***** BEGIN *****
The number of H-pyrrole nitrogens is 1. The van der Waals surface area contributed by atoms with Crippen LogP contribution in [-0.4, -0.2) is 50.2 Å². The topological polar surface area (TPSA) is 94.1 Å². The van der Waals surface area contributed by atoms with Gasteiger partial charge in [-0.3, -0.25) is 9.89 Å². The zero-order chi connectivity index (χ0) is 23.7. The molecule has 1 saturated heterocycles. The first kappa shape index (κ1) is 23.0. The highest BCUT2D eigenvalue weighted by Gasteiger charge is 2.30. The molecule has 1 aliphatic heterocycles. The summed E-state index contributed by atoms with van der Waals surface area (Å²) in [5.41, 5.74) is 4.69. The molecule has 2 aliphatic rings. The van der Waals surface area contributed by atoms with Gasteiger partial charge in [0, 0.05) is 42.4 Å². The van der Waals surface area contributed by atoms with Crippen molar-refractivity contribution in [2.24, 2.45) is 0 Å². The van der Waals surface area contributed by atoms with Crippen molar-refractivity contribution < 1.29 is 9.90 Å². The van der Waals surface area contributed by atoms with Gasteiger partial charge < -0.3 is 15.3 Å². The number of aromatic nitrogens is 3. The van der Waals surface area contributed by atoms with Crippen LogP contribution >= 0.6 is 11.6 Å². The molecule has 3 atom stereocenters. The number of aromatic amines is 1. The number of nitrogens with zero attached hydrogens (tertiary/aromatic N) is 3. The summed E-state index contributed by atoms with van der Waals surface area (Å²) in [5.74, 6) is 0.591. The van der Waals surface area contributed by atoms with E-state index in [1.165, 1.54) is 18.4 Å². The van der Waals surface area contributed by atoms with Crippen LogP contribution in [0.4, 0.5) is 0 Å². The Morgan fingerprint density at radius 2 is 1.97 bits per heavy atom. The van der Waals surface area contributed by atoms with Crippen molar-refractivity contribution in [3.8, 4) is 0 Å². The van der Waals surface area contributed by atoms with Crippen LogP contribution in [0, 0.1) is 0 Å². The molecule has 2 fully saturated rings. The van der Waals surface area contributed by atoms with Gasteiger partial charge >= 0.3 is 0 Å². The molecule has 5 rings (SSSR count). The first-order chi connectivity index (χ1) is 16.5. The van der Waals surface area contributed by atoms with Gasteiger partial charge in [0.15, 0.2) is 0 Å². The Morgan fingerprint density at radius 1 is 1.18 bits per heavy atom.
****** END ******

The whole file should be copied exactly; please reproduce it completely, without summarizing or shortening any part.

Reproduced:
The number of H-pyrrole nitrogens is 1. The van der Waals surface area contributed by atoms with Crippen LogP contribution in [-0.4, -0.2) is 50.2 Å². The topological polar surface area (TPSA) is 94.1 Å². The van der Waals surface area contributed by atoms with Gasteiger partial charge in [-0.3, -0.25) is 9.89 Å². The zero-order chi connectivity index (χ0) is 23.7. The molecule has 1 saturated heterocycles. The first kappa shape index (κ1) is 23.0. The highest BCUT2D eigenvalue weighted by Gasteiger charge is 2.30. The molecule has 1 aliphatic heterocycles. The summed E-state index contributed by atoms with van der Waals surface area (Å²) in [5.41, 5.74) is 4.69. The molecule has 2 aliphatic rings. The van der Waals surface area contributed by atoms with Gasteiger partial charge in [0, 0.05) is 42.4 Å². The van der Waals surface area contributed by atoms with Crippen molar-refractivity contribution in [2.24, 2.45) is 0 Å². The van der Waals surface area contributed by atoms with Crippen molar-refractivity contribution < 1.29 is 9.90 Å². The van der Waals surface area contributed by atoms with Gasteiger partial charge < -0.3 is 15.3 Å². The number of aromatic nitrogens is 3. The van der Waals surface area contributed by atoms with Crippen LogP contribution >= 0.6 is 11.6 Å². The molecule has 3 atom stereocenters. The number of aromatic amines is 1. The number of nitrogens with zero attached hydrogens (tertiary/aromatic N) is 3. The summed E-state index contributed by atoms with van der Waals surface area (Å²) in [5.74, 6) is 0.591. The van der Waals surface area contributed by atoms with E-state index in [1.165, 1.54) is 18.4 Å². The van der Waals surface area contributed by atoms with Crippen LogP contribution in [0.4, 0.5) is 0 Å². The Morgan fingerprint density at radius 2 is 1.97 bits per heavy atom. The van der Waals surface area contributed by atoms with Crippen molar-refractivity contribution in [3.8, 4) is 0 Å². The van der Waals surface area contributed by atoms with Crippen LogP contribution in [0, 0.1) is 0 Å². The molecule has 2 fully saturated rings. The van der Waals surface area contributed by atoms with Gasteiger partial charge >= 0.3 is 0 Å². The molecule has 5 rings (SSSR count). The first-order chi connectivity index (χ1) is 16.5. The van der Waals surface area contributed by atoms with Gasteiger partial charge in [0.15, 0.2) is 0 Å². The Morgan fingerprint density at radius 1 is 1.18 bits per heavy atom.